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December 3, 2003
Positioning Is Alive and Well
 

Today, the best-selling advertising book at Amazon.com was Positioning: The Battle for Your Mind by my father, Al Ries and Jack Trout, a book first published 22 years ago.

Positioning has become famous. No company would launch a new brand today without first writing a positioning statement.

When you study these statements, however, you can see where many marketing people have gotten off the track. In general, they are written from the company's point of view. "We want to position our brand as the premier product in the category."

What's wrong with a positioning statement like this? Everything. It leaves the prospect out of the equation.

If you want to position a product from the prospect's point of view, you have a limited number of choices. Here are six possibilities.

1. The open hole.

Price is the easiest hole in the mind to understand and it's one of the easiest holes to fill.

Haagen-Dazs' decision to introduce a more expensive line of ice cream set up the "premium" ice cream position for the brand and made Haagen-Dazs one of the enduring marketing successes of the past several decades.

What Haagen-Dazs did in ice cream, Heineken did in beer, Rembrandt in toothpaste, Evian in water, Orville Redenbacher in popcorn, Rolex in watches, Mercedes-Benz in automobiles.

High price is only one of the open holes in the mind. Low price is another. What Haagen-Dazs did at the high end, brands like Wal-Mart and Southwest Airlines are doing at the low end.

2. The new category.

Sometimes there are no open holes in the prospect's mind and you have to create one. We call this positioning strategy, "create a new category you can be first in."

Gatorade, for example, was the first sports drink. PowerBar was the first energy bar. Red Bull was the first energy drink. UnderArmour was the first in performance workout clothing.

Zima was the first . . . . well, what was Zima the first of? The label said "ClearMalt," but nobody knew what that meant. The television announcement ads were no help either. "What's in it?" asked a bartender. "It's a secret. It's something different," replied a mysterious pitchman in his white suit and black hat.

3. The number-two brand.

Consumers like choice. Sometimes you can build a powerful brand just by giving consumers an alternative to the leading brand.

But what strategy can best deliver the No. 2 position? "Maybe if we can produce a better product than the leader," goes the thinking, "we won't necessarily overtake them, but we will wind up in the number two position."

This is the worst possible approach. Why is this so? Because the leader in your field already has the perception of producing the better product.

Then how do you become a strong number two brand? You become the opposite of the leader. Coke was for older people, so Pepsi became the cola for younger people. Listerine was the bad-tasting mouthwash that killed germs and odor in your mouth. So Scope became the good-tasting mouthwash and a strong number-two brand.

Home Depot is the leading home-improvement store, but its crowded aisles and jammed shelves appeal more to men than women. So Lowe's became the home-improvement store for women with clean layouts and wide aisles.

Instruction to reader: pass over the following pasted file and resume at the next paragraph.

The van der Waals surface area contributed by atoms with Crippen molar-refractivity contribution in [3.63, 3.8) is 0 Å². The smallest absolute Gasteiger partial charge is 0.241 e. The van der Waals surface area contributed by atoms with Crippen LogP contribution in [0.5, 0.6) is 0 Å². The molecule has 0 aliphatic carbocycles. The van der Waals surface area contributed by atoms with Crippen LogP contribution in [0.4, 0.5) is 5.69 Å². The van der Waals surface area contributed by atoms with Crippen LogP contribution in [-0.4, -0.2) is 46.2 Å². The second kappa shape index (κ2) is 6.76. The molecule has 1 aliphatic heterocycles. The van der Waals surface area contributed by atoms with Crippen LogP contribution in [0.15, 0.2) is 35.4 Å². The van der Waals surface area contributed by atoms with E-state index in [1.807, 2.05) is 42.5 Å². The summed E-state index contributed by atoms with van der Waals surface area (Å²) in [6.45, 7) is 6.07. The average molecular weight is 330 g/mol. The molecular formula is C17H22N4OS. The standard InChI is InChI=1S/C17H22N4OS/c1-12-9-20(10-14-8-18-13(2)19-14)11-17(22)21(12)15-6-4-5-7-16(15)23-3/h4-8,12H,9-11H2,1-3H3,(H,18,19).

4. The specialist.

Every coffee shop in America sells coffee, but they also sell hamburgers, hot dogs, French fries, apple pie, donuts and dozens of other foods and beverages.

So Starbucks specialized in coffee and became a very successful brand. So did McDonald's which specialized in hamburgers. And Dunkin' Donuts which specialized in donuts. And Subway which specialized in submarine sandwiches.

Enterprise Rent-A-Car specialized in the "insurance replacement" business and became the largest car rental company in America.

5. The channel brand.

Sometimes you can position a brand to fill a channel hole. L'eggs, the first supermarket panty-hose brand, became the largest-selling panty-hose brand in the country.

Today there are opportunities to create Internet channel brands. Amazon.com, eBay, Monster.com and Salesforce.com are just some of many successful "Internet-only" brands.

Paul Mitchell became a $600 million hair and skin-care brand by focusing on the professional hair salon channel.

Ping did the same in golf clubs by focusing on the pro-shop channel.

6. The gender brand.

Sometimes you can build a big brand by focusing on half the market.

  • Marlboro because a big brand by positioning itself as the first cigarette for men.
  • Virginia Slims became a big brand by positioning itself as the first cigarette for women.
  • Right Guard became a big brand by positioning itself as the first deodorant for men.
  • Secret became a big brand by positioning itself as the first deodorant for women.

There's a lot more to say about the subject of positioning. I suggest you get yourself a copy of the 20th anniversary edition of Positioning.

You can't go wrong if you simply take your mind off your product, your brand and your company and focus instead on the mind of the consumer. Since it is in the mind of the consumer that the real marketing battle is won or lost.


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The president of Ries & Ries, a marketing strategy firm, Laura Ries is continuing the family business of delivering perceptive marketing advice. Laura, along with her father, Al Ries, has authored the frequently discussed "The Fall of Advertising and the Rise of PR" and the best-selling "The 22 Immutable Laws of Branding."
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